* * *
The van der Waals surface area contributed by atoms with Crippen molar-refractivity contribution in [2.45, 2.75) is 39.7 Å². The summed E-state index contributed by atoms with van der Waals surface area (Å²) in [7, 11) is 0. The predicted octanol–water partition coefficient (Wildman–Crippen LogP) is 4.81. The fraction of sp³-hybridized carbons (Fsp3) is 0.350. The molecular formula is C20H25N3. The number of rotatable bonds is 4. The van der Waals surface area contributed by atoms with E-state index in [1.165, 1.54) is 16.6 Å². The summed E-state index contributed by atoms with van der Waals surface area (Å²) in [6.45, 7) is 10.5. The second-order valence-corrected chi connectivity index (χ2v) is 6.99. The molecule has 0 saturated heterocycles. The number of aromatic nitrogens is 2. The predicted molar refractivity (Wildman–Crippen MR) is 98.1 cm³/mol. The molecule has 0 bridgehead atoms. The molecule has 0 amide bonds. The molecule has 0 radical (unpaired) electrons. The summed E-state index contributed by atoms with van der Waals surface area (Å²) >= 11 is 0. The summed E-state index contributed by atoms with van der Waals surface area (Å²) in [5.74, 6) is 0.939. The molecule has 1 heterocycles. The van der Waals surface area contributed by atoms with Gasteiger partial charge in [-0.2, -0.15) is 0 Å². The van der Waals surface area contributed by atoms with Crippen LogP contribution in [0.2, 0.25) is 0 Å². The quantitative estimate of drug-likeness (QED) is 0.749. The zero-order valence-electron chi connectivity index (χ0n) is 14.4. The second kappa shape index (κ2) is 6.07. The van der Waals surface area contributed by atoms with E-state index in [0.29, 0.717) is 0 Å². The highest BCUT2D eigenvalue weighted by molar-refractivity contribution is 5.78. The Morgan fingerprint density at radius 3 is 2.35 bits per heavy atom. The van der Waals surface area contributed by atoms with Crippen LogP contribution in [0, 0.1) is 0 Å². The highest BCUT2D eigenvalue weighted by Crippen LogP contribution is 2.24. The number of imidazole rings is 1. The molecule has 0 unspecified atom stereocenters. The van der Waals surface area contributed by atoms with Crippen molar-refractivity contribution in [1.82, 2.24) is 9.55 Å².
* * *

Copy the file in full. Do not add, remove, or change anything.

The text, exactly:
The van der Waals surface area contributed by atoms with Crippen molar-refractivity contribution in [2.45, 2.75) is 39.7 Å². The summed E-state index contributed by atoms with van der Waals surface area (Å²) in [7, 11) is 0. The predicted octanol–water partition coefficient (Wildman–Crippen LogP) is 4.81. The fraction of sp³-hybridized carbons (Fsp3) is 0.350. The molecular formula is C20H25N3. The number of rotatable bonds is 4. The van der Waals surface area contributed by atoms with E-state index in [1.165, 1.54) is 16.6 Å². The summed E-state index contributed by atoms with van der Waals surface area (Å²) in [6.45, 7) is 10.5. The second-order valence-corrected chi connectivity index (χ2v) is 6.99. The molecule has 0 saturated heterocycles. The number of aromatic nitrogens is 2. The predicted molar refractivity (Wildman–Crippen MR) is 98.1 cm³/mol. The molecule has 0 bridgehead atoms. The molecule has 0 amide bonds. The molecule has 0 radical (unpaired) electrons. The summed E-state index contributed by atoms with van der Waals surface area (Å²) >= 11 is 0. The summed E-state index contributed by atoms with van der Waals surface area (Å²) in [5.74, 6) is 0.939. The molecule has 1 heterocycles. The van der Waals surface area contributed by atoms with Gasteiger partial charge in [-0.2, -0.15) is 0 Å². The van der Waals surface area contributed by atoms with Crippen LogP contribution in [0.2, 0.25) is 0 Å². The quantitative estimate of drug-likeness (QED) is 0.749. The zero-order valence-electron chi connectivity index (χ0n) is 14.4. The second kappa shape index (κ2) is 6.07. The van der Waals surface area contributed by atoms with E-state index in [0.29, 0.717) is 0 Å². The highest BCUT2D eigenvalue weighted by molar-refractivity contribution is 5.78. The Morgan fingerprint density at radius 3 is 2.35 bits per heavy atom. The van der Waals surface area contributed by atoms with Crippen LogP contribution in [0, 0.1) is 0 Å². The highest BCUT2D eigenvalue weighted by Crippen LogP contribution is 2.24. The number of imidazole rings is 1. The molecule has 0 unspecified atom stereocenters. The van der Waals surface area contributed by atoms with Crippen molar-refractivity contribution in [1.82, 2.24) is 9.55 Å².